The U.S. is “admiring” the restraint show by Ukraine, with Russia directly and indirectly supporting the provocations, White House press secretary Jay Carney said.
Poland’s Foreign Minister Radoslaw Sikorski said in an interview with Polish broadcaster TVN24 that Putin has “a credibility problem” in denying Russian troops are in Ukraine after similar denials in Crimea proved to be false.
Sikorski said the U.S. is “seriously considering” putting ground forces in Poland as part of an effort to bolster North Atlantic Treaty Organization forces in eastern Europe.
Putin, who plans to hold a televised call-in news conference tomorrow, is getting appeals for help from eastern Ukrainians alongside questions about why Russia isn’t taking action, his spokesman, Dmitry Peskov, told reporters yesterday. Putin has parliamentary approval to deploy troops in Ukraine to protect Russian speakers and those of Russian heritage.
Ukraine must stop quashing protests and hold a referendum on devolving power to regions, Russian Foreign Minister Sergei Lavrov was quoted as saying by RIA in Beijing yesterday. He said using force could jeopardize the Geneva talks.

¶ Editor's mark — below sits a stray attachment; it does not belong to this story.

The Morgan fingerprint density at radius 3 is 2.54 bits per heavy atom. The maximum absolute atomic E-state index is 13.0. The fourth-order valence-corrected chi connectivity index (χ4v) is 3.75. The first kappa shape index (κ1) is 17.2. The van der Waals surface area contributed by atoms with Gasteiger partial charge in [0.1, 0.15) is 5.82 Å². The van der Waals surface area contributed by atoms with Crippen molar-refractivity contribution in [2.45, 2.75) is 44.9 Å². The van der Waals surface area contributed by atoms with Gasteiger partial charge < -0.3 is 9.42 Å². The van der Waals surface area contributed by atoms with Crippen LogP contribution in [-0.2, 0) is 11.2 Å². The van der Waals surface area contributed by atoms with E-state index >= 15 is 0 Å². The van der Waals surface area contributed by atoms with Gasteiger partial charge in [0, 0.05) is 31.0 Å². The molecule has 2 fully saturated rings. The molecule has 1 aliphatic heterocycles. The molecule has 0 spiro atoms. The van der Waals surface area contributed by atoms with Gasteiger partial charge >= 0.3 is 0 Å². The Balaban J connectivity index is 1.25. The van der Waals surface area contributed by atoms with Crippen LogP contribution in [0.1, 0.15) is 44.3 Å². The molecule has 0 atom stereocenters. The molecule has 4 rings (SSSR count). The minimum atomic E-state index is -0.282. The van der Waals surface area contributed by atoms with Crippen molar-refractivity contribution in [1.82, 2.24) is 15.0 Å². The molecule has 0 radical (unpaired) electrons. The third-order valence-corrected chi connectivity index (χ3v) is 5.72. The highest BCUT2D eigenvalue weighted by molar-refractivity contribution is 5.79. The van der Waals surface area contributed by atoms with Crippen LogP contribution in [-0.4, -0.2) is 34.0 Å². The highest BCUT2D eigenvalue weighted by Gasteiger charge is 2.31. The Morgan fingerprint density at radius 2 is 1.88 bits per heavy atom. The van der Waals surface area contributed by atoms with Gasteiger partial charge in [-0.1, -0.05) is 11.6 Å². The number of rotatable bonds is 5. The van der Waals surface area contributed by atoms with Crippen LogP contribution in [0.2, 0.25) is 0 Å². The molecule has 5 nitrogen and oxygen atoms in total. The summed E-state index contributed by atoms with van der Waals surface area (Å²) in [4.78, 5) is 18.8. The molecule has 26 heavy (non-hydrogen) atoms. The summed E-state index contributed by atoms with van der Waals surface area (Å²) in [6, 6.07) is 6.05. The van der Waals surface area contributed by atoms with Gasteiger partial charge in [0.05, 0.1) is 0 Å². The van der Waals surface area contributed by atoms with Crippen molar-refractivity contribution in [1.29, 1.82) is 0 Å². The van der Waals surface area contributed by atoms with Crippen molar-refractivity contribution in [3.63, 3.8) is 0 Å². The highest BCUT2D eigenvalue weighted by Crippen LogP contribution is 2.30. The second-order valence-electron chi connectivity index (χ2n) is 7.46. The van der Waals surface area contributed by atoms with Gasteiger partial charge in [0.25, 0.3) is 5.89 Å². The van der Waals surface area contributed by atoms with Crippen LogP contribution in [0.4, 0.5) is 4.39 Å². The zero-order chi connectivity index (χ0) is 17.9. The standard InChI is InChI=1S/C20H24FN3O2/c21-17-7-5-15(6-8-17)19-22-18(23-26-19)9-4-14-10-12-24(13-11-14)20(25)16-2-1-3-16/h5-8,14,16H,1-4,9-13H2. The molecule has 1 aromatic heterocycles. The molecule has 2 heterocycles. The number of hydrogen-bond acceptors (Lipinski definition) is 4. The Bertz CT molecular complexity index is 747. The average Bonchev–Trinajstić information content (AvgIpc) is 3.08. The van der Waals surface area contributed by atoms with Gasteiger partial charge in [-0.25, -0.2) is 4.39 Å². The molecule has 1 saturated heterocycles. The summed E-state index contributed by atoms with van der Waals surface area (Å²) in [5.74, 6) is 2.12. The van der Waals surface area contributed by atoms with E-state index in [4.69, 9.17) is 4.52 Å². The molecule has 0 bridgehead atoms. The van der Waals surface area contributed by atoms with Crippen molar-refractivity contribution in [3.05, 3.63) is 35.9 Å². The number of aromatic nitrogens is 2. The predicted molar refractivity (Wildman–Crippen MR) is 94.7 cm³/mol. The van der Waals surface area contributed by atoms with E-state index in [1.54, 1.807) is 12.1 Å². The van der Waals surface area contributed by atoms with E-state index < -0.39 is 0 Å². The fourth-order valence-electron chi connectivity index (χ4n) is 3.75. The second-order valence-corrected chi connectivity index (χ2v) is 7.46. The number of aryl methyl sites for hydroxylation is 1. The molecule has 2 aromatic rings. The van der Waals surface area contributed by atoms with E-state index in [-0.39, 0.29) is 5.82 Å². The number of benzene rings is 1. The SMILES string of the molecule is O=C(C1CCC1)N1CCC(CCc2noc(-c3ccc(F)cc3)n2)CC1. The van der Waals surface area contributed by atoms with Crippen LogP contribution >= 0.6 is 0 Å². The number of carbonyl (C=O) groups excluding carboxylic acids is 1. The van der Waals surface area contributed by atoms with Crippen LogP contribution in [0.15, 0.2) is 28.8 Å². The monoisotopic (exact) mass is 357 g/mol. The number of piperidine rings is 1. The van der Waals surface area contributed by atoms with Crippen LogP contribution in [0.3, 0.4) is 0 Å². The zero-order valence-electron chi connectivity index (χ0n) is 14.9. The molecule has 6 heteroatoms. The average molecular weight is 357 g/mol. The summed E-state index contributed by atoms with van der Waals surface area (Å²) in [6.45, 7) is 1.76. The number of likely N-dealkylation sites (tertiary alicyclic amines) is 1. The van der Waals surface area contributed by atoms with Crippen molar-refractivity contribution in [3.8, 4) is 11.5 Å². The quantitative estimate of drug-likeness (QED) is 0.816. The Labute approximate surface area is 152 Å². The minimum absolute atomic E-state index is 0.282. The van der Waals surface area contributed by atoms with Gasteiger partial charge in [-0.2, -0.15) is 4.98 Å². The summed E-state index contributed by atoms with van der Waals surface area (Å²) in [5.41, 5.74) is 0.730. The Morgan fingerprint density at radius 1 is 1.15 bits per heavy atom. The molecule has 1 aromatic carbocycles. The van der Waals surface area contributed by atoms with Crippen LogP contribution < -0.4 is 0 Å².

“Russia is in an excellent bargaining position before the start of talks,” Gary Greenberg, who oversees about $785 million in emerging-market stocks at Hermes Fund Managers Ltd., said in a phone interview from London. “Having provocateurs in Ukraine or having the Ukrainian government forces start shooting puts Russia in much stronger position in its negotiating dance with Europe and the U.S. This is part of their strategy.”
As the operation unfolded in Kramatorsk, Ukrainian First Deputy Prime Minister Vitali Yarema said on Channel 5 that members of Russia’s 45th Airborne Regiment were seen in the city and in the town of Slovyansk. A spokesman for the Russian Defense Ministry declined to comment yesterday on the claim.
Stanislav Rechinsky, an adviser to Ukraine’s Interior Ministry, said one protester was wounded and no one was killed at the airfield, while Russian state television reported that as many as 11 militants had died.